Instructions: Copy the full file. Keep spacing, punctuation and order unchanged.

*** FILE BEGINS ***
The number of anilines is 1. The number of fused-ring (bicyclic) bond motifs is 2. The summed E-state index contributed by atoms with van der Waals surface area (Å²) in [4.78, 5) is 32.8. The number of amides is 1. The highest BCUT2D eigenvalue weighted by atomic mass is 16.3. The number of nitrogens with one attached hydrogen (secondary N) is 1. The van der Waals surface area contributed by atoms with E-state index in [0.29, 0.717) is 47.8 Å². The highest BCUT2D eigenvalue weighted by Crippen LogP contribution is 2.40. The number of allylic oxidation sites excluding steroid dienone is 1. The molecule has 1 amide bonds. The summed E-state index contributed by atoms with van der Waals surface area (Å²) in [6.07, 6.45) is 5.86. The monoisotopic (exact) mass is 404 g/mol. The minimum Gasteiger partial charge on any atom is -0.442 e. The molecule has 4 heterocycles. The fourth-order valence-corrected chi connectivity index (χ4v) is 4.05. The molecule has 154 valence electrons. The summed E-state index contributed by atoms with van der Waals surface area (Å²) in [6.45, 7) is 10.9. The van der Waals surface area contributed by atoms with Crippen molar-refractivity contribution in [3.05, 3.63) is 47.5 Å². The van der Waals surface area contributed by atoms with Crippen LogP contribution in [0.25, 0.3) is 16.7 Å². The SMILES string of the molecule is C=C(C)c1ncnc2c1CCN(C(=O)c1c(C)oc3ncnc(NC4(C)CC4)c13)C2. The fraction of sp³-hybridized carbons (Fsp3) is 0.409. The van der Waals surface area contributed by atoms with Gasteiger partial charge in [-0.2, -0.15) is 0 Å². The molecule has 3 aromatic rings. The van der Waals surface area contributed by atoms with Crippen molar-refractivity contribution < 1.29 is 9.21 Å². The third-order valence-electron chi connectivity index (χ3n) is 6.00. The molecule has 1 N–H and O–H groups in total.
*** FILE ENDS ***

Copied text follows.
The number of anilines is 1. The number of fused-ring (bicyclic) bond motifs is 2. The summed E-state index contributed by atoms with van der Waals surface area (Å²) in [4.78, 5) is 32.8. The number of amides is 1. The highest BCUT2D eigenvalue weighted by atomic mass is 16.3. The number of nitrogens with one attached hydrogen (secondary N) is 1. The van der Waals surface area contributed by atoms with E-state index in [0.29, 0.717) is 47.8 Å². The highest BCUT2D eigenvalue weighted by Crippen LogP contribution is 2.40. The number of allylic oxidation sites excluding steroid dienone is 1. The molecule has 1 amide bonds. The summed E-state index contributed by atoms with van der Waals surface area (Å²) in [6.07, 6.45) is 5.86. The monoisotopic (exact) mass is 404 g/mol. The minimum Gasteiger partial charge on any atom is -0.442 e. The molecule has 4 heterocycles. The fourth-order valence-corrected chi connectivity index (χ4v) is 4.05. The molecule has 154 valence electrons. The summed E-state index contributed by atoms with van der Waals surface area (Å²) in [6.45, 7) is 10.9. The van der Waals surface area contributed by atoms with Crippen molar-refractivity contribution in [3.05, 3.63) is 47.5 Å². The van der Waals surface area contributed by atoms with Crippen LogP contribution in [0.25, 0.3) is 16.7 Å². The SMILES string of the molecule is C=C(C)c1ncnc2c1CCN(C(=O)c1c(C)oc3ncnc(NC4(C)CC4)c13)C2. The fraction of sp³-hybridized carbons (Fsp3) is 0.409. The van der Waals surface area contributed by atoms with Gasteiger partial charge in [-0.2, -0.15) is 0 Å². The molecule has 3 aromatic rings. The van der Waals surface area contributed by atoms with Crippen molar-refractivity contribution < 1.29 is 9.21 Å². The third-order valence-electron chi connectivity index (χ3n) is 6.00. The molecule has 1 N–H and O–H groups in total.